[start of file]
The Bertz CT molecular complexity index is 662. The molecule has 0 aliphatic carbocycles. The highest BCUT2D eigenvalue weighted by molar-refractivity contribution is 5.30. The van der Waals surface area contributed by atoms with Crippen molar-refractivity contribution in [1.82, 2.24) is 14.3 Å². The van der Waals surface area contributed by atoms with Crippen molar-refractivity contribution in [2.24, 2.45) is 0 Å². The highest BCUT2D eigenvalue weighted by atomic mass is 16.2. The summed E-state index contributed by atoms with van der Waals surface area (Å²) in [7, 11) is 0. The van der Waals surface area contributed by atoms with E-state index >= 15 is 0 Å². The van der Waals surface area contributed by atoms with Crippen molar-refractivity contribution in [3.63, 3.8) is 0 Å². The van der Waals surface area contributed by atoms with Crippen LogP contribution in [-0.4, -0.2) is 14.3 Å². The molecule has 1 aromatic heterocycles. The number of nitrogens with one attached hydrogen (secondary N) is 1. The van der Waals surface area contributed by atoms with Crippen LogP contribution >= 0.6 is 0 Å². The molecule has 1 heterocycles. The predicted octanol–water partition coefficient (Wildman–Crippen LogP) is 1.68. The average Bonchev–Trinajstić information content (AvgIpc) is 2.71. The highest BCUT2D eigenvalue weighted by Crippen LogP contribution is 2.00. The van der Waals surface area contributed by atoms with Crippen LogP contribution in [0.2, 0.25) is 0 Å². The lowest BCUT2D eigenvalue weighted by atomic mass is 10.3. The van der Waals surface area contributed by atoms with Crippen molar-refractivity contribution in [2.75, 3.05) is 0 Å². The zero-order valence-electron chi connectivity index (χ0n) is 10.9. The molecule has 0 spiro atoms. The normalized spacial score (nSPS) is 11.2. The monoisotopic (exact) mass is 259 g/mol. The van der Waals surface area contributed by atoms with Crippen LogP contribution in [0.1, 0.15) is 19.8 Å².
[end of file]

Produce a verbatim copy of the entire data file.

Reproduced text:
The Bertz CT molecular complexity index is 662. The molecule has 0 aliphatic carbocycles. The highest BCUT2D eigenvalue weighted by molar-refractivity contribution is 5.30. The van der Waals surface area contributed by atoms with Crippen molar-refractivity contribution in [1.82, 2.24) is 14.3 Å². The van der Waals surface area contributed by atoms with Crippen molar-refractivity contribution in [2.24, 2.45) is 0 Å². The highest BCUT2D eigenvalue weighted by atomic mass is 16.2. The summed E-state index contributed by atoms with van der Waals surface area (Å²) in [7, 11) is 0. The van der Waals surface area contributed by atoms with E-state index >= 15 is 0 Å². The van der Waals surface area contributed by atoms with Crippen molar-refractivity contribution in [3.63, 3.8) is 0 Å². The van der Waals surface area contributed by atoms with Crippen LogP contribution in [-0.4, -0.2) is 14.3 Å². The molecule has 1 aromatic heterocycles. The number of nitrogens with one attached hydrogen (secondary N) is 1. The van der Waals surface area contributed by atoms with Crippen LogP contribution >= 0.6 is 0 Å². The molecule has 1 heterocycles. The predicted octanol–water partition coefficient (Wildman–Crippen LogP) is 1.68. The average Bonchev–Trinajstić information content (AvgIpc) is 2.71. The highest BCUT2D eigenvalue weighted by Crippen LogP contribution is 2.00. The van der Waals surface area contributed by atoms with Crippen LogP contribution in [0.2, 0.25) is 0 Å². The lowest BCUT2D eigenvalue weighted by atomic mass is 10.3. The van der Waals surface area contributed by atoms with Crippen molar-refractivity contribution in [2.75, 3.05) is 0 Å². The zero-order valence-electron chi connectivity index (χ0n) is 10.9. The molecule has 0 spiro atoms. The normalized spacial score (nSPS) is 11.2. The monoisotopic (exact) mass is 259 g/mol. The van der Waals surface area contributed by atoms with Crippen LogP contribution in [0.1, 0.15) is 19.8 Å².